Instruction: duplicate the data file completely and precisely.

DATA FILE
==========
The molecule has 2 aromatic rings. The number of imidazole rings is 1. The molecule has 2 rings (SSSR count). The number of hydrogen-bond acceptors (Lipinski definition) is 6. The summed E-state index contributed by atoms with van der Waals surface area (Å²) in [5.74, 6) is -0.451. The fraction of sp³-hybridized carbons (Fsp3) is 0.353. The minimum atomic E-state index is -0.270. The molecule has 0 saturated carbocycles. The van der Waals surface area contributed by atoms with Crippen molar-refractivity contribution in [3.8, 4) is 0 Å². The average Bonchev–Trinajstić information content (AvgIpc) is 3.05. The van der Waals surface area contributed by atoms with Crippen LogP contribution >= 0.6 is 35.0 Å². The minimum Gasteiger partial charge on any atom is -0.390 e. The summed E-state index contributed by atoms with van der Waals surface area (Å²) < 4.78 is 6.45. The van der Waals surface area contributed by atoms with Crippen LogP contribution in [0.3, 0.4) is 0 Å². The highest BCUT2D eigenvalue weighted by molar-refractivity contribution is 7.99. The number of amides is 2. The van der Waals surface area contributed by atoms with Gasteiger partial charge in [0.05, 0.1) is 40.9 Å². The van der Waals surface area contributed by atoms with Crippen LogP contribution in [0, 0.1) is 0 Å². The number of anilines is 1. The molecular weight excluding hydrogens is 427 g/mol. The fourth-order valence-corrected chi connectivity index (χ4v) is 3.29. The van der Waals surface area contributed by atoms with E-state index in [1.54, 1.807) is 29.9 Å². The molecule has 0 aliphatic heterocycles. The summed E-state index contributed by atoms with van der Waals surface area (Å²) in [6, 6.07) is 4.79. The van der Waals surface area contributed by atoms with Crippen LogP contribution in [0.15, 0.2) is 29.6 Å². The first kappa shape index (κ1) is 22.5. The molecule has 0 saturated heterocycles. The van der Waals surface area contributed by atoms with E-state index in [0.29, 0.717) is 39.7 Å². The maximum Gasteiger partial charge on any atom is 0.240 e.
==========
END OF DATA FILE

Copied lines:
The molecule has 2 aromatic rings. The number of imidazole rings is 1. The molecule has 2 rings (SSSR count). The number of hydrogen-bond acceptors (Lipinski definition) is 6. The summed E-state index contributed by atoms with van der Waals surface area (Å²) in [5.74, 6) is -0.451. The fraction of sp³-hybridized carbons (Fsp3) is 0.353. The minimum atomic E-state index is -0.270. The molecule has 0 saturated carbocycles. The van der Waals surface area contributed by atoms with Crippen molar-refractivity contribution in [3.8, 4) is 0 Å². The average Bonchev–Trinajstić information content (AvgIpc) is 3.05. The van der Waals surface area contributed by atoms with Crippen LogP contribution >= 0.6 is 35.0 Å². The minimum Gasteiger partial charge on any atom is -0.390 e. The summed E-state index contributed by atoms with van der Waals surface area (Å²) < 4.78 is 6.45. The van der Waals surface area contributed by atoms with Crippen LogP contribution in [0.3, 0.4) is 0 Å². The highest BCUT2D eigenvalue weighted by molar-refractivity contribution is 7.99. The number of amides is 2. The van der Waals surface area contributed by atoms with Gasteiger partial charge in [0.05, 0.1) is 40.9 Å². The van der Waals surface area contributed by atoms with Crippen LogP contribution in [0, 0.1) is 0 Å². The number of anilines is 1. The molecular weight excluding hydrogens is 427 g/mol. The fourth-order valence-corrected chi connectivity index (χ4v) is 3.29. The van der Waals surface area contributed by atoms with E-state index in [1.54, 1.807) is 29.9 Å². The molecule has 0 aliphatic heterocycles. The summed E-state index contributed by atoms with van der Waals surface area (Å²) in [6, 6.07) is 4.79. The van der Waals surface area contributed by atoms with Crippen LogP contribution in [0.15, 0.2) is 29.6 Å². The first kappa shape index (κ1) is 22.5. The molecule has 0 saturated heterocycles. The van der Waals surface area contributed by atoms with E-state index in [0.29, 0.717) is 39.7 Å². The maximum Gasteiger partial charge on any atom is 0.240 e.